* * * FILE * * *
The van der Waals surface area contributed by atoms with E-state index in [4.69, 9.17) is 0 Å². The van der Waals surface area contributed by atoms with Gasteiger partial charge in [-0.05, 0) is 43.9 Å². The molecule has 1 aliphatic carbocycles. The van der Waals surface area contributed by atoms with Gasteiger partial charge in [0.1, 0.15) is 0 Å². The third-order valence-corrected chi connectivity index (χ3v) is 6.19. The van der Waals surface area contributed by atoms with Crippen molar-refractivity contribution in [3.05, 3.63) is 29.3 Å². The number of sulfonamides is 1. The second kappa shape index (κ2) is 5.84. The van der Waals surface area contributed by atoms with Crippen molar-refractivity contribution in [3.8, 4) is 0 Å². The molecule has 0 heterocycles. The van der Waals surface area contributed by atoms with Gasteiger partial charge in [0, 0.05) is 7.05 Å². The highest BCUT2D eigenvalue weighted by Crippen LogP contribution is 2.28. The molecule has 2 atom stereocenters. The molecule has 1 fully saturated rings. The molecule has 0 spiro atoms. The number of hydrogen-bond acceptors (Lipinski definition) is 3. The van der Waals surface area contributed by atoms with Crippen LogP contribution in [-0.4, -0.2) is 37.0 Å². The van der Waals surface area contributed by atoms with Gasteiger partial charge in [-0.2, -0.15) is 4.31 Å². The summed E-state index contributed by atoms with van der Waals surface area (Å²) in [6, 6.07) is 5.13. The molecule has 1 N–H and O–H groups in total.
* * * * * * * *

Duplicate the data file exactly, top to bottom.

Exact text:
The van der Waals surface area contributed by atoms with E-state index in [4.69, 9.17) is 0 Å². The van der Waals surface area contributed by atoms with Gasteiger partial charge in [-0.05, 0) is 43.9 Å². The molecule has 1 aliphatic carbocycles. The van der Waals surface area contributed by atoms with Gasteiger partial charge in [0.1, 0.15) is 0 Å². The third-order valence-corrected chi connectivity index (χ3v) is 6.19. The van der Waals surface area contributed by atoms with Crippen molar-refractivity contribution in [3.05, 3.63) is 29.3 Å². The number of sulfonamides is 1. The second kappa shape index (κ2) is 5.84. The van der Waals surface area contributed by atoms with Crippen molar-refractivity contribution in [3.8, 4) is 0 Å². The molecule has 0 heterocycles. The van der Waals surface area contributed by atoms with Gasteiger partial charge in [0, 0.05) is 7.05 Å². The highest BCUT2D eigenvalue weighted by Crippen LogP contribution is 2.28. The molecule has 2 atom stereocenters. The molecule has 1 fully saturated rings. The molecule has 0 spiro atoms. The number of hydrogen-bond acceptors (Lipinski definition) is 3. The van der Waals surface area contributed by atoms with Crippen LogP contribution in [-0.4, -0.2) is 37.0 Å². The van der Waals surface area contributed by atoms with Gasteiger partial charge in [-0.2, -0.15) is 4.31 Å². The summed E-state index contributed by atoms with van der Waals surface area (Å²) in [6, 6.07) is 5.13. The molecule has 1 N–H and O–H groups in total.